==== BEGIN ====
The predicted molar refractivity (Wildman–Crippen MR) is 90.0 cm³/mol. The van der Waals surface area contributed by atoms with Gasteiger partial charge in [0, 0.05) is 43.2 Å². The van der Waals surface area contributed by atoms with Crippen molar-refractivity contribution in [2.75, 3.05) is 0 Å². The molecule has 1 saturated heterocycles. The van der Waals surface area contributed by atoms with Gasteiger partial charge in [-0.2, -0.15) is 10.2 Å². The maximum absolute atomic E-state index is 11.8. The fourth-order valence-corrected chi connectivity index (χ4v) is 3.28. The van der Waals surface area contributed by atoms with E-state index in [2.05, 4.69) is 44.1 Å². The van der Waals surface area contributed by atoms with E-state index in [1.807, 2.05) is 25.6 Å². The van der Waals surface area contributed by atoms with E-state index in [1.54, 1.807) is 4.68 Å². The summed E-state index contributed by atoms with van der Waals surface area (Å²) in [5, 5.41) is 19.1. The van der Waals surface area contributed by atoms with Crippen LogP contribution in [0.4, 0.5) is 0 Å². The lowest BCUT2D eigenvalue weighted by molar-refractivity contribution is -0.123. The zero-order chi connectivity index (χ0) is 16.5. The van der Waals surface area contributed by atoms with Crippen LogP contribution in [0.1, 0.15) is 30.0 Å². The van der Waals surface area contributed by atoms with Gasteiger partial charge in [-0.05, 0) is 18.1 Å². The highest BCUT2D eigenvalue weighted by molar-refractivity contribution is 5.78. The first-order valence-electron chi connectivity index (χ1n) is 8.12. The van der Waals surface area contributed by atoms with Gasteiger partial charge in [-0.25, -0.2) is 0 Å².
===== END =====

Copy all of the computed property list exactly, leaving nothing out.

The predicted molar refractivity (Wildman–Crippen MR) is 90.0 cm³/mol. The van der Waals surface area contributed by atoms with Gasteiger partial charge in [0, 0.05) is 43.2 Å². The van der Waals surface area contributed by atoms with Crippen molar-refractivity contribution in [2.75, 3.05) is 0 Å². The molecule has 1 saturated heterocycles. The van der Waals surface area contributed by atoms with Gasteiger partial charge in [-0.2, -0.15) is 10.2 Å². The maximum absolute atomic E-state index is 11.8. The fourth-order valence-corrected chi connectivity index (χ4v) is 3.28. The van der Waals surface area contributed by atoms with E-state index in [2.05, 4.69) is 44.1 Å². The van der Waals surface area contributed by atoms with E-state index in [1.807, 2.05) is 25.6 Å². The van der Waals surface area contributed by atoms with E-state index in [1.54, 1.807) is 4.68 Å². The summed E-state index contributed by atoms with van der Waals surface area (Å²) in [5, 5.41) is 19.1. The van der Waals surface area contributed by atoms with Crippen LogP contribution in [0.4, 0.5) is 0 Å². The lowest BCUT2D eigenvalue weighted by molar-refractivity contribution is -0.123. The zero-order chi connectivity index (χ0) is 16.5. The van der Waals surface area contributed by atoms with Crippen LogP contribution in [0.1, 0.15) is 30.0 Å². The van der Waals surface area contributed by atoms with Gasteiger partial charge in [-0.05, 0) is 18.1 Å². The highest BCUT2D eigenvalue weighted by molar-refractivity contribution is 5.78. The first-order valence-electron chi connectivity index (χ1n) is 8.12. The van der Waals surface area contributed by atoms with Gasteiger partial charge in [-0.25, -0.2) is 0 Å².